• Leaves – all leaves are different – some have lines, thick leaves/thin leaves, some are smooth.
  • Flowers

Let’s look at one of the families of plants: Ferns

Screenshot 2020-07-05 at 17.01.27

  • They have the same leaves
  • They both have a steam and small leaves growing from it

This helps us know that they are related

Conifer Family

Screenshot 2020-07-05 at 17.01.35

Adult:

  • Leaves are long a pointy

Offspring:

  • Green like its parent
  • Leaves are long like its parent.

Activity:

Choose on the Plant Families.

Draw the offspring and the adult plant. Write about why the offspring varies from its parent (how it is similar and how it is different). Present this in any way that you like.

EXT: Sometimes, the leaves of a tree turn brown and fall off. When they turn brown, is this inherited from the adult or is it an acquired characteristic? Why?

Support: What is the same? What is different?

 

 

 

Current Affairs – Thursday

Thursday

Introduction: It is difficult to remember everything you need to ask when visiting your new secondary school. The questions below are some great ones to consider.

Home learning: Use the questions below to help you ask all the right questions and discover a little more about your new school. You could do this by reading the school prospectus, questioning other students, visiting the school website or by filling out their ‘Having the Answers’ when visiting your new school (or on video chat with them).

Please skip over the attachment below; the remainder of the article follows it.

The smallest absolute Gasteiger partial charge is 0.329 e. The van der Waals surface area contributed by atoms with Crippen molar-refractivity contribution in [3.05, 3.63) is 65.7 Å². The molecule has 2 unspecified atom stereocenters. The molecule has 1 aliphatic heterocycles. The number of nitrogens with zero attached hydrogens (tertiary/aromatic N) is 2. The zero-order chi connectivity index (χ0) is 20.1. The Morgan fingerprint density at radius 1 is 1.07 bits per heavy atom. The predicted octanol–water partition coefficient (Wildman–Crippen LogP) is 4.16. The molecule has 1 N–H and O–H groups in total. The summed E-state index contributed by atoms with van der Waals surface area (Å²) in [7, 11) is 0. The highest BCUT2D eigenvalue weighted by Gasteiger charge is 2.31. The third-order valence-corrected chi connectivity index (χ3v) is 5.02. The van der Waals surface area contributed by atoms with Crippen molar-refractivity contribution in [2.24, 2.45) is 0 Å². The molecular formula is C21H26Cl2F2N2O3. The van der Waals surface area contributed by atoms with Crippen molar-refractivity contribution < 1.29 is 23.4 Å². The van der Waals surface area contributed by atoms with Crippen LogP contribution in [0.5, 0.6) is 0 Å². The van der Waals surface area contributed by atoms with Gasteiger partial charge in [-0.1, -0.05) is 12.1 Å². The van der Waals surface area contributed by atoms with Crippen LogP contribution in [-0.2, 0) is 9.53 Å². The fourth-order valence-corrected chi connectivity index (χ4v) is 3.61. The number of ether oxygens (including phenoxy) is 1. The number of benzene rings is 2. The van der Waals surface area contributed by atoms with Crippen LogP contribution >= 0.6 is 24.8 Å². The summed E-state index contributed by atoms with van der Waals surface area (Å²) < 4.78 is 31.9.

In-School learning: Write the answer next to all the questions that you know for sure in your topic book. The answers you do not know, write the question down on a separate sheet of paper.

Screenshot 2020-07-01 at 17.55.47Screenshot 2020-07-01 at 17.56.00

Activity: In pairs, using the questions on the sheet, ask each other SIX questions about their new school. After you have asked and answered questions about each other.

Extension: You must remember just THREE of the answers and present your partners new school to the rest of the class.

Not only will this exercise develop speaking and listening skills, but it will also encourage you to share information about your school and, thus, feel a sense of belonging towards your new school.